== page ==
• Jim Gibson says:

        Well said, Bill.

        A community’s schools, indeed all of its services, reflect on that community and how it values those investments. Some in this community like to regularly crow about how we “do so well with so little.” Wow…imagine what could happen if the schools had the resources to relly go at full speed.

        This decision shows a clear intent to recommend that the respective boards maintain one of the few perks left for the employees. It’s now up to the respective boards to make sure there is money there to meet that commitment and not cut any more.

      • Debacle Watcher says:

        Agreed. So how will we get people to volunteer to pay more taxes for the schools? The Supervisors set the tax rates and then allocate whatever share of that revenue they choose to the schools. They have the power over both factors that underfund education in the county.

        • Lonnie Bishop says:

          I would think that it will require folks outside of the Town of Berryville to put the pressure on those 4 supervisors. Over the years, that combination has been the most vocal against funding the schools adequately; rural legend has at least one of them, at a social gathering, declaring that he didn’t want good schools in this county so that (A) farm workers would stay ignorant and (B) folks wouldn’t move here. The past couple of years has seen them become more agreeable, to a point.

          Yet…everything is so interconnected. Pressure is on the property owners, because there’s not a lot of economic diversity in the county. Utility infrastructure is relegated to 3 points – Berryville area, Boyce/Millwood/Waterloo, and Double Tollgate. A good chunk of the county is locked away in conservation easements. So…it’s not just a simple matter of focusing on one thing. It’s a complex, across-the-board reassessment of things. So much is often set up as mutually exclusive or bound for “turf war” status in this community: the “save-the-open-space” supporters vs. the “bring-in-more-commercial-interests”, for ex. What is lost in all of it is that there is a communal obligation to provide an educational system and other services that are the best that we can provide.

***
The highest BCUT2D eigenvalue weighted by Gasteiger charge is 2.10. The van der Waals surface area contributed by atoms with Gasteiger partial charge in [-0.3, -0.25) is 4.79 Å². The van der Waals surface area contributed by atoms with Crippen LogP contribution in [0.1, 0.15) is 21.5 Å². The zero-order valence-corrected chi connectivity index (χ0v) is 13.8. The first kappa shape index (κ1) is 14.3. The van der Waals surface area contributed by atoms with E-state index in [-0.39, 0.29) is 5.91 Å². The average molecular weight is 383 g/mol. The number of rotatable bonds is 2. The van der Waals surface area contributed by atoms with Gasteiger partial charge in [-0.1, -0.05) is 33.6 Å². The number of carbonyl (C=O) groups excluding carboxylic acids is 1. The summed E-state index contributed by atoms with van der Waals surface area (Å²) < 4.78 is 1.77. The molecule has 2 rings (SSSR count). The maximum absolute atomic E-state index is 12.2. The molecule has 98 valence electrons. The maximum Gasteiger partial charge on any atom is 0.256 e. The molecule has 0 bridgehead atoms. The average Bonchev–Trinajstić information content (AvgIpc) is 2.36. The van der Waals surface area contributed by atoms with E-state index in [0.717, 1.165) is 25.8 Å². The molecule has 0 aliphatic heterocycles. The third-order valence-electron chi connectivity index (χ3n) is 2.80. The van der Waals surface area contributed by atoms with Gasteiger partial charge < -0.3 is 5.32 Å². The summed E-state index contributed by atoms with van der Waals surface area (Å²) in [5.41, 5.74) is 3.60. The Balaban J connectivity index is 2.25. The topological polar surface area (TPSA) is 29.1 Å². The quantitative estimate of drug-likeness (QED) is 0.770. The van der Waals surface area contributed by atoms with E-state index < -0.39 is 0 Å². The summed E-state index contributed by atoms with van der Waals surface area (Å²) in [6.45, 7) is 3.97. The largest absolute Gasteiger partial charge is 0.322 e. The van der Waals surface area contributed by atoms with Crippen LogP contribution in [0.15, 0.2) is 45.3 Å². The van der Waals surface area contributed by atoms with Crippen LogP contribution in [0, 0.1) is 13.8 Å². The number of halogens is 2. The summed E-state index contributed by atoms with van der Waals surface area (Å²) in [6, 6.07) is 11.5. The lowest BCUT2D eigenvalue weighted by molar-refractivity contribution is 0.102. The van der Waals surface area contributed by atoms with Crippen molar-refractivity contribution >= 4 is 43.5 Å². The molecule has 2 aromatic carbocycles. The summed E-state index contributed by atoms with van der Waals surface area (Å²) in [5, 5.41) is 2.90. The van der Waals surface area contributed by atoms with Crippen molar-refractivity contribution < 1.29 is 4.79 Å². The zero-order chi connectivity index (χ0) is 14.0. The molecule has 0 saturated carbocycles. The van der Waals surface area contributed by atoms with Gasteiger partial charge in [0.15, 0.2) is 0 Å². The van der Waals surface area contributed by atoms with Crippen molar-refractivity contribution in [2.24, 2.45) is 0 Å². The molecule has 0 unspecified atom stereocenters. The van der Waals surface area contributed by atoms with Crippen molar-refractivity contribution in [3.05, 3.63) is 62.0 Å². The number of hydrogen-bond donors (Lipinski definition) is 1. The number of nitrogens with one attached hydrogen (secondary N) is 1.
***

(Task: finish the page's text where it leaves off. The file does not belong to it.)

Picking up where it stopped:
Until folks with the power, whether elected or otherwise, set aside petty bickerings and such, the larger issues cannot be addressed.

    • Lonnie Bishop says:

      Sad, but you’re probably right, DW. Let’s see if the BoS and the SB – and the community that chooses to elect them – really do plan to put dollars behind their commitment.

  3. Request a referendum perhaps?

    While the BoS sets the final tax rates, it’s ultimately the feedback they receive (or perceive they will receive) from their constituents that drives that decision. Case in point would be how quickly the proposed bond amount for school construction was poo-poo’d several years back.

    The other alternative would be to vote in a few more advocates of the school system.

    • Lonnie Bishop says:

      That’s true. What I find real interesting is that, 6 years ago, Doug Westmoreland (of Moseley Architects) presented a plan for a new high school that – when added to the potential purchase costs of land to put it on – came to around $37-$39 million. That plan was roundly derided as too costly by most of the current BoS, and the current SB chair. Now…thanks to the current SB chair’s guidance…we are looking to build a new high school for…wait for it…$37-$39 million, which includes the land purchase costs. Funny, that, especially since the BoS now seems so willing to provide the additional money to get us up to that threshhold. (Of course, thanks to the town’s recalcitrance, the schools have to build a road extension that’s not needed at considerable cost, but that’s a seperate dead horse’s carcass.)

  4. Tony Parrott says:

    Funny how that works Lonnie, “It’s only a good idea when its mine”. Unfortunately that’s most politicians.